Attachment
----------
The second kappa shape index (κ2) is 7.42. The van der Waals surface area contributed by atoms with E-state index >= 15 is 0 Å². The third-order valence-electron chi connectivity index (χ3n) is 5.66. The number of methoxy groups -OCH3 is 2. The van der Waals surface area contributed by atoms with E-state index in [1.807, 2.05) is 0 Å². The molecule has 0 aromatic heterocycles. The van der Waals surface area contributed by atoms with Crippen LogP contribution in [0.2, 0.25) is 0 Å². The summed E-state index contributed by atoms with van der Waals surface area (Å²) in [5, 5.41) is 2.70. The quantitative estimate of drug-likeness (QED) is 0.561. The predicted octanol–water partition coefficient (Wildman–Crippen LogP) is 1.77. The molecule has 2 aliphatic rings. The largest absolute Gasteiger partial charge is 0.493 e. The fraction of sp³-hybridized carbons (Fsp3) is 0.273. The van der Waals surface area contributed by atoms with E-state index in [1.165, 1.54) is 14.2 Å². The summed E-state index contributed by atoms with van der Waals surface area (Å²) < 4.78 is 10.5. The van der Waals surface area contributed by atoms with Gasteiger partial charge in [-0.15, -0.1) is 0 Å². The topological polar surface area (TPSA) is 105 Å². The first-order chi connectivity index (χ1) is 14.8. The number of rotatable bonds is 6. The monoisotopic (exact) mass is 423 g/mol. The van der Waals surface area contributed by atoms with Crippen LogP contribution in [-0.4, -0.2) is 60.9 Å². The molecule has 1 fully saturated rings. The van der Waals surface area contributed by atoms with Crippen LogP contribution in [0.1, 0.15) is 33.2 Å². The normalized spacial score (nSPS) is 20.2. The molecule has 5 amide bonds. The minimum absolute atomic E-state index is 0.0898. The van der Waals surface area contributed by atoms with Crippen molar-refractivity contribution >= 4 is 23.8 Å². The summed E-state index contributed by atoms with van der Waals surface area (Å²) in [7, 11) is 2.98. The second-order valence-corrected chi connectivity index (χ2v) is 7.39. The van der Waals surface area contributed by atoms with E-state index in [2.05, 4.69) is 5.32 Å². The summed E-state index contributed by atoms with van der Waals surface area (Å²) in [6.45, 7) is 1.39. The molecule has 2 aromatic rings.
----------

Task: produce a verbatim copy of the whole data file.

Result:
The second kappa shape index (κ2) is 7.42. The van der Waals surface area contributed by atoms with E-state index >= 15 is 0 Å². The third-order valence-electron chi connectivity index (χ3n) is 5.66. The number of methoxy groups -OCH3 is 2. The van der Waals surface area contributed by atoms with E-state index in [1.807, 2.05) is 0 Å². The molecule has 0 aromatic heterocycles. The van der Waals surface area contributed by atoms with Crippen LogP contribution in [0.2, 0.25) is 0 Å². The summed E-state index contributed by atoms with van der Waals surface area (Å²) in [5, 5.41) is 2.70. The quantitative estimate of drug-likeness (QED) is 0.561. The predicted octanol–water partition coefficient (Wildman–Crippen LogP) is 1.77. The molecule has 2 aliphatic rings. The largest absolute Gasteiger partial charge is 0.493 e. The fraction of sp³-hybridized carbons (Fsp3) is 0.273. The van der Waals surface area contributed by atoms with E-state index in [1.165, 1.54) is 14.2 Å². The summed E-state index contributed by atoms with van der Waals surface area (Å²) < 4.78 is 10.5. The van der Waals surface area contributed by atoms with Gasteiger partial charge in [-0.15, -0.1) is 0 Å². The topological polar surface area (TPSA) is 105 Å². The first-order chi connectivity index (χ1) is 14.8. The number of rotatable bonds is 6. The monoisotopic (exact) mass is 423 g/mol. The van der Waals surface area contributed by atoms with Crippen LogP contribution in [-0.4, -0.2) is 60.9 Å². The molecule has 1 fully saturated rings. The van der Waals surface area contributed by atoms with Crippen LogP contribution in [0.1, 0.15) is 33.2 Å². The normalized spacial score (nSPS) is 20.2. The molecule has 5 amide bonds. The minimum absolute atomic E-state index is 0.0898. The van der Waals surface area contributed by atoms with Crippen molar-refractivity contribution >= 4 is 23.8 Å². The summed E-state index contributed by atoms with van der Waals surface area (Å²) in [7, 11) is 2.98. The second-order valence-corrected chi connectivity index (χ2v) is 7.39. The van der Waals surface area contributed by atoms with E-state index in [2.05, 4.69) is 5.32 Å². The summed E-state index contributed by atoms with van der Waals surface area (Å²) in [6.45, 7) is 1.39. The molecule has 2 aromatic rings.